Daniels v. Astrue et al

Filing 21

Memorandum and Order Adopting the Report and Recommendation of Magistrate Judge 16 ; Granting Defendant's Motion for Summary Judgment 13 ; Denying Plaintiff's Motion for Summary Judgment 7 ; and Dismissing this matter With Prejudice. LET JUDGMENT BE ENTERED ACCORDINGLY. (Written Opinion). Signed by The Hon. Paul A. Magnuson on 04/01/2013. (LLM)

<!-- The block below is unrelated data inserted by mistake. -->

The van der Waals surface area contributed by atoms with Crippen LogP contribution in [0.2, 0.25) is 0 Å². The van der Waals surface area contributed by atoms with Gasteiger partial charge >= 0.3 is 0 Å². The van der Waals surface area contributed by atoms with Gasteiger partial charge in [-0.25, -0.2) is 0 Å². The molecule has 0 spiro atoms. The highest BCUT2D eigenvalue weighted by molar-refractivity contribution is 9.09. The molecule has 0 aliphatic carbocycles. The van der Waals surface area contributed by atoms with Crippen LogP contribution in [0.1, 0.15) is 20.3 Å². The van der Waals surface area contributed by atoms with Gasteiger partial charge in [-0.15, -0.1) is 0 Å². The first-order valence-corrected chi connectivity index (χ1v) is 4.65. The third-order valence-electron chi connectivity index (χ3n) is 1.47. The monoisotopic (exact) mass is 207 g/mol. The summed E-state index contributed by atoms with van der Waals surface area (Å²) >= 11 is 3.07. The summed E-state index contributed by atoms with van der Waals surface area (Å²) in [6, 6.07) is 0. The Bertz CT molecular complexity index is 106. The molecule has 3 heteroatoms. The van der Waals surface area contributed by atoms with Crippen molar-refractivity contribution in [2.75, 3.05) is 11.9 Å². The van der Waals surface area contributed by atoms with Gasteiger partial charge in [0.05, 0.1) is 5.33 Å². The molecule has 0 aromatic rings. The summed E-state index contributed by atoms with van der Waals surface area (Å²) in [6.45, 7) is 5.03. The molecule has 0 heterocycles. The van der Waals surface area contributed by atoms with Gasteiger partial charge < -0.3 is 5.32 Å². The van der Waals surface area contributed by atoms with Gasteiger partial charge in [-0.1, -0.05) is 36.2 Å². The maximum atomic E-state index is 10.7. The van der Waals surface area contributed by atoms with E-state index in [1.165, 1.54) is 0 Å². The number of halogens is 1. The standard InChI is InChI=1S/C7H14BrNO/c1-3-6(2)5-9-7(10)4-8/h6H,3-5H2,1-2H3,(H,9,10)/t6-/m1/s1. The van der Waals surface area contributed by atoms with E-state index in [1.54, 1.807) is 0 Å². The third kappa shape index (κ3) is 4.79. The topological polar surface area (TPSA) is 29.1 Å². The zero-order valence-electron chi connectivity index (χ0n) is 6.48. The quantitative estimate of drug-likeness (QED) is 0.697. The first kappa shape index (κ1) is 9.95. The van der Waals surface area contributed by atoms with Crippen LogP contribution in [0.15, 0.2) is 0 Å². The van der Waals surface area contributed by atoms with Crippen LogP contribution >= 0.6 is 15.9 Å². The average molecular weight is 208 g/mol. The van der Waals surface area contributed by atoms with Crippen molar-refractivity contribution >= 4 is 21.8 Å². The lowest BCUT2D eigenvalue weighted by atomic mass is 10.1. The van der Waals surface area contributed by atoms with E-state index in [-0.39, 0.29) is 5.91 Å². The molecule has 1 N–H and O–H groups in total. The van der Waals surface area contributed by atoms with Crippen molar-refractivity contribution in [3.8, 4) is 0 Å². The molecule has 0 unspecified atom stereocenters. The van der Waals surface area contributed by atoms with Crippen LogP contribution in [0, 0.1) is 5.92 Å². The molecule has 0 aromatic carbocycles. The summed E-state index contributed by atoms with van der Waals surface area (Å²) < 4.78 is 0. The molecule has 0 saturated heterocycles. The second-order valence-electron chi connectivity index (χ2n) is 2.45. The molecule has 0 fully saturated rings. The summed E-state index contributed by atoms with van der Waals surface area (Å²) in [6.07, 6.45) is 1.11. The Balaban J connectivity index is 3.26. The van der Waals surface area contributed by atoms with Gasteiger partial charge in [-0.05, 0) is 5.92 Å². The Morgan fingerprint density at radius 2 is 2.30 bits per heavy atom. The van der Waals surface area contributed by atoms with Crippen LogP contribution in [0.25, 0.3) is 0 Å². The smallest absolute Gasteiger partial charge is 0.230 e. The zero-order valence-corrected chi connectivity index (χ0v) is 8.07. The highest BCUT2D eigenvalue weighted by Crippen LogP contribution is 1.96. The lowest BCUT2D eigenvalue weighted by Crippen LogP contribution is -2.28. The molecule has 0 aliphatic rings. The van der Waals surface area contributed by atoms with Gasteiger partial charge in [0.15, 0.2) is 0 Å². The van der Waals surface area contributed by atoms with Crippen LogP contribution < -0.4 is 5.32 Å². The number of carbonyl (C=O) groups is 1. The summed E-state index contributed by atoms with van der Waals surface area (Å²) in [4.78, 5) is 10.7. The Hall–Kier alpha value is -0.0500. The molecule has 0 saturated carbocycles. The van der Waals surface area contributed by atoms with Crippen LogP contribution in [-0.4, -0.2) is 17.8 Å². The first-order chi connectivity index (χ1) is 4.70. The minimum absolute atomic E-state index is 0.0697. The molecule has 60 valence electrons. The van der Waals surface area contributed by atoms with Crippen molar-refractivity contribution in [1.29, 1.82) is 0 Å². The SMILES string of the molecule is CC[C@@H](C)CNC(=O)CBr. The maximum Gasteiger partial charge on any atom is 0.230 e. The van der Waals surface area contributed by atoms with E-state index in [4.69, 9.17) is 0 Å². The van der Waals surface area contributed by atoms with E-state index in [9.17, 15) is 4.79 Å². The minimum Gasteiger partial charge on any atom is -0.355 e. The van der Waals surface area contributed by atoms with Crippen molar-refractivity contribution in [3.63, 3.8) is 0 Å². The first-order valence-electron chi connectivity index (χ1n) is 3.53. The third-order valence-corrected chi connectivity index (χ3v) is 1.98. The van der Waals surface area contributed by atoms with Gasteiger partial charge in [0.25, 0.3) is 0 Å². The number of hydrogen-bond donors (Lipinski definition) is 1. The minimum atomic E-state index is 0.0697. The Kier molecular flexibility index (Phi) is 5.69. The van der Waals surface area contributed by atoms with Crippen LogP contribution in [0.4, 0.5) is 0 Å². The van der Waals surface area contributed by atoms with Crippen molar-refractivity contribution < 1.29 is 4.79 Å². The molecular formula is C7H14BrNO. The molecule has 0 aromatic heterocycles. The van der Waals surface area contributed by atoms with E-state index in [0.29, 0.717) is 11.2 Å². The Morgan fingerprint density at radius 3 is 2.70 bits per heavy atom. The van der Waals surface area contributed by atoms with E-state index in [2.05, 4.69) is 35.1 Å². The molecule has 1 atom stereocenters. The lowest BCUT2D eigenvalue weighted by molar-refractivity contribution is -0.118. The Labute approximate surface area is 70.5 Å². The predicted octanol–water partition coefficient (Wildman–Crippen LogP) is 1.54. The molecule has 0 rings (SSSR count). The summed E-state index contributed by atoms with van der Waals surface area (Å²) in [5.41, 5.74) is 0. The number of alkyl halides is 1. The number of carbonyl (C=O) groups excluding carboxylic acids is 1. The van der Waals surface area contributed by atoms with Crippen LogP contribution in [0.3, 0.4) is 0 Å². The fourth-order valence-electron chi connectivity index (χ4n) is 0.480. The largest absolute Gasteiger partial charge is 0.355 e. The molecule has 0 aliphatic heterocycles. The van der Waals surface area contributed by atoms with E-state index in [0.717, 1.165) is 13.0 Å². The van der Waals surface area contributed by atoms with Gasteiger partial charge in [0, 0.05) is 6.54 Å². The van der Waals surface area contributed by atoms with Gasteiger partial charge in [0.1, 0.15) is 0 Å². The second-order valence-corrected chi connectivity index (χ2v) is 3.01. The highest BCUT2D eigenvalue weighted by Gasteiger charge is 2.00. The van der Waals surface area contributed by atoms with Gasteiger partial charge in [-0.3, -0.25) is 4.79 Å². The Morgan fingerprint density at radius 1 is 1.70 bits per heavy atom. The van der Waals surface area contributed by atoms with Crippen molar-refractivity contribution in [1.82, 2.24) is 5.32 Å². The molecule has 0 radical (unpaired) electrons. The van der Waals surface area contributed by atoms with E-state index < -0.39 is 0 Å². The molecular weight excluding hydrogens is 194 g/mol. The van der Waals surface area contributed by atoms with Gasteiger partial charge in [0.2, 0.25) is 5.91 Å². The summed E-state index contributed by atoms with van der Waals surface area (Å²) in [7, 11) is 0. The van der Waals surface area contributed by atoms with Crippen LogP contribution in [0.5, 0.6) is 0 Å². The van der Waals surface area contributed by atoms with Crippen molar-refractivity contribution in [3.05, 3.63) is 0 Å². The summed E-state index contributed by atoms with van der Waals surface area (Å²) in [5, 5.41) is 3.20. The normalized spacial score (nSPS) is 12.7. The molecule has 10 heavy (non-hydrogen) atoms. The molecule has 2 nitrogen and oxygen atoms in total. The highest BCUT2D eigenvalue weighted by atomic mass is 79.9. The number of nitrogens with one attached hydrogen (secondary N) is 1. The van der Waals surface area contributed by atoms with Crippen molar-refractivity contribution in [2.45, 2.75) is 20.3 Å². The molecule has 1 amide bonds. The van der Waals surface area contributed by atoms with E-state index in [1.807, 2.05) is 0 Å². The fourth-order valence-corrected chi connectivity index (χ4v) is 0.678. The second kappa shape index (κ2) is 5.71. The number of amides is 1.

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UNITED STATES DISTRICT COURT DISTRICT OF MINNESOTA Kenneth Earl Daniels, Sr., Civ. No. 12-407 (PAM/AJB) Plaintiff, v. MEMORANDUM AND ORDER Carolyn W. Colvin, Commissioner of Social Security, Defendant. This matter is before the Court on the Report and Recommendation (“R&R”) of Chief Magistrate Judge Arthur J. Boylan dated February 6, 2013. In the R&R, Magistrate Judge Boylan recommended that the Court deny Plaintiff’s Motion for Summary Judgment, grant Defendant’s Motion for Summary Judgment, and dismiss the matter with prejudice. Plaintiff filed timely objections to the R&R. According to statute, the Court must conduct a de novo review of any portion of the Magistrate Judge’s opinion to which specific objections are made. 28 U.S.C. § 636(b)(1)(C); Fed. R. Civ. P. 72(b); D. Minn. L.R. 72.2(b). Based on that de novo review, the Court adopts the R&R. BACKGROUND Plaintiff Kenneth Earl Daniels, Sr. alleges that he is unable to work due to mental illness. He submitted an application for disability insurance and supplemental security income on October 19, 2006, alleging a disability onset date of October 10, 2004. After Daniels’s applications were denied initially and on reconsideration, he requested a hearing before an administrative law judge (“ALJ”). This hearing was held on March 25, 2010. On June 18, 2010, the ALJ issued a decision unfavorable to Daniels, concluding that without substance abuse Daniels could perform a “significant number[]” of jobs in the national economy. (Docket No. 6-2 (ALJ Order) at 42-43.) The Appeals Council denied his request for a hearing, and Daniels then initiated the instant matter with this Court, seeking review of the ALJ’s decision under 42 U.S.C. § 405(g). The Magistrate Judge issued a thorough and well reasoned R&R, recommending summary judgment in favor of the Commissioner of Social Security.1 Daniels raises four objections to the R&R. The Court will discuss each objection in turn below. DISCUSSION This Court’s review of the Social Security Administration Commissioner’s decision is best stated as follows: Our role on review is to determine whether the Commissioner’s findings are supported by substantial evidence on the record as a whole. Substantial evidence is less than a preponderance, but is enough that a reasonable mind would find it adequate to support the Commissioner’s conclusion. In determining whether existing evidence is substantial, we consider evidence that detracts from the Commissioner’s decision as well as evidence that supports it. As long as substantial evidence in the record supports the Commissioner’s decision, we may not reverse it because substantial evidence exists in the record that would have supported a contrary outcome or because we would have decided the case differently. 1 At the outset of this case the Commissioner was Michael J. Astrue. On February 14, 2013, Carolyn W. Colvin became Acting Commissioner of Social Security. 2 McKinney v. Apfel, 228 F.3d 860, 863 (8th Cir. 2000) (citations omitted). A. ALJ Properly Concluded that Daniels’ Substance Abuse was Material to Disability Determination Daniels first argues that the R&R incorrectly concluded that Daniels’s substance abuse was material to his disability. Daniels’s objection on this point is without merit. As noted by the Magistrate Judge, the administrative record is replete with evidence in support of the conclusion that Daniels is not disabled absent substance abuse. Daniels points to discrete points in time in which he claims to have been sober, but unable to function. But the instances he cites are isolated and fleeting when his medical records are read as a whole. Additionally, Daniels omits the fact that he was not in fact sober during at least three of the periods of time he cites. For example, Daniels points to his hospitalization in May 2007 for suicidal ideation, but neglects to mention that on the date of his admission to the hospital he “used all his SSI money to buy cocaine and marijuana” and that his urine tested positive for those drugs. (Docket No. 6-11 (Regions Hosp. Admission Note dated May 2, 2008) at 24.) Daniels also claims to have been sober at the time of his hospital admission in August 2008, but his medical records state that he had relapsed by using marijuana and crack and had been using “maybe one or two times per week.” (Docket No. 6-11 (Regions Hosp. Initial Assessment dated August 2, 2008) at 9.) Daniels likewise suggests that he his struggle with “persistent depression” in January 2009 occurred during a period of sobriety, but in an appointment on January 20, 2009, his treating psychiatrist, Dr. Roger Johnson, noted that Daniels told him that he was “pretty sober” and that Dr. Johnson 3 advised him to “abstain completely.” (Docket No. 6-13 (Dr. Johnson Treatment Notes dated January 20, 2009) at 48.) The above examples support rather than undermine the ALJ’s determination. Daniels also suggests that his substance abuse is triggered by his bipolar disorder and that he is therefore disabled regardless of his drug use. But there is nothing in the record to support this theory. In short, Daniels has not established that the ALJ’s finding that his substance abuse is material to his disability was in error. B. Rejection of Treating Physician’s Opinion Daniels next contends that the R&R erred in finding that the ALJ properly determined that the opinion of Daniels’s treating psychiatrist, Dr. Roger Johnson, was not entitled to substantial weight. Daniels’s discussion of this issue, however, neglects the ALJ’s lengthy recitation of Dr. Johnson’s findings, treatment notes, and opinions throughout the body of the ALJ’s decision. Indeed, the ALJ thoroughly examined the medical records and concluded, quite rightly, that Dr. Johnson’s opinion that Daniels was totally disabled without regard to his substance abuse was not supported by the medical findings as a whole. Indeed, although Dr. Johnson opines that Daniels is disabled without regard to drug use, his own notes undermine that opinion by indicating that during a rare period of sobriety and medication compliance, Daniels was “no longer manic” and had “some mild depressive symptoms.” (Docket No. 613 (Dr. Johnson Treatment Notes dated October 22, 2008) at 48.) This note indicates that Daniels’s symptoms can be manageable when he is sober and presumably compliant with his 4 medication. Under these circumstances, the ALJ was not obliged to elevate Dr. Johnson’s opinion over the objective medical evidence in the record. The R&R did not err in upholding the ALJ’s decision not to afford Dr. Johnson’s opinion substantial weight in the final disability analysis. C. Credibility Determination Daniels also argues that the ALJ failed to properly evaluated his credibility. In making that assessment, the ALJ discussed the medical records, the opinions of Daniels’s treating physician, his prison health records, the opinions of the consultative examiners, and Daniels’s description of his activity levels. The ALJ and the Magistrate Judge noted that the record as a whole supports a finding that Daniels may be a malingerer at times. There are documents in the administrative record indicating that Daniels has made conflicting statements about suicidal ideation depending on his audience, thus suggesting that he uses his illness when it suits a particular situation. For example, Daniels admitted to lying about being suicidal so that he would be moved away from his cell mate, whom he did not like. Daniels argues that the ALJ improperly relied on statements from sources other than Dr. Johnson—who affirmatively stated that Daniels was not a malingerer—in assessing his credibility. As above, however, the ALJ was not beholden to Dr. Johnson’s opinion in this regard. There is substantial evidence in the administrative record supporting the conclusion that Daniels may lack credibility with respect to self-reporting of symptoms and compliance with medication. The R&R’s finding with respect to the ALJ’s credibility determination is 5 therefore correct. D. Vocational Expert Testimony Lastly, Daniels argues that the ALJ erred in relying on the vocational expert, who opined that if Daniels stopped his substance use, there would be a significant number of jobs he could perform. For example, the vocational expert concluded that Daniels could work as a laundry worker, sealing machine operator, or deburrer. (Docket No. 6-2 (Admin. Hr’g Tr.) at 69.) Daniels argues that this reliance was misplaced because the underlying medical evidence does not support a finding of no disability absent substance abuse. As discussed, the record as a whole does support such a conclusion, so the vocational expert’s testimony was based on substantial evidence. Daniels also argues that the ALJ inaccurately described Daniels’s limitations in the hypothetical to the vocational expert, because he failed to indicate Daniels’s limitations with respect to concentration, persistence, and pace. Daniels contends that this omission requires reversal under Newton v. Chater, 92 F.3d 688 (8th Cir. 1996). In Newton, the Eighth Circuit remanded the case because the hypothetical question to the vocational expert omitted certain of the claimant’s persistent limitations which were material to the expert’s opinion. The court concluded that such a material omission undermined the accuracy of the expert’s opinion: A hypothetical question must precisely describe a claimant’s impairments so that the vocational expert may accurately assess whether jobs exist for the claimant. A vocational expert cannot be assumed to remember all of a claimant’s impairments from the record. An expert’s testimony based upon an insufficient hypothetical question may not constitute substantial evidence to 6 support a finding of no disability. Id. at 694-95 (internal citations omitted). The Magistrate Judge correctly concluded that Newton is distinguishable from the instant case. Here, unlike in Newton, the omitted limitations were not pervasive or frequent. Instead, the record indicates that Daniels’s complaints with respect to concentration, persistence, and pace were sporadic at best and minimal (if not non-existent) during his periods of sobriety. Moreover, the hypothetical posed to the vocational expert includes limitations far greater than those omitted, thus minimizing the impact of the omissions. (See Docket No. 6-2 at 40.) There is no basis to disturb the ALJ’s finding in this regard. CONCLUSION Daniels has not established that the R&R’s conclusions are incorrect. Accordingly, 7 IT IS HEREBY ORDERED that: 1. The Report and Recommendation (Docket No. 16) is ADOPTED; 2. Defendant’s Motion for Summary Judgment (Docket No. 13) is GRANTED; 3. Plaintiff’s Motion for Summary Judgment (Docket No. 7) is DENIED; and 4. This matter is DISMISSED with prejudice. LET JUDGMENT BE ENTERED ACCORDINGLY. Dated: April 1, 2013 s/ Paul A. Magnuson Paul A. Magnuson United States District Court Judge 8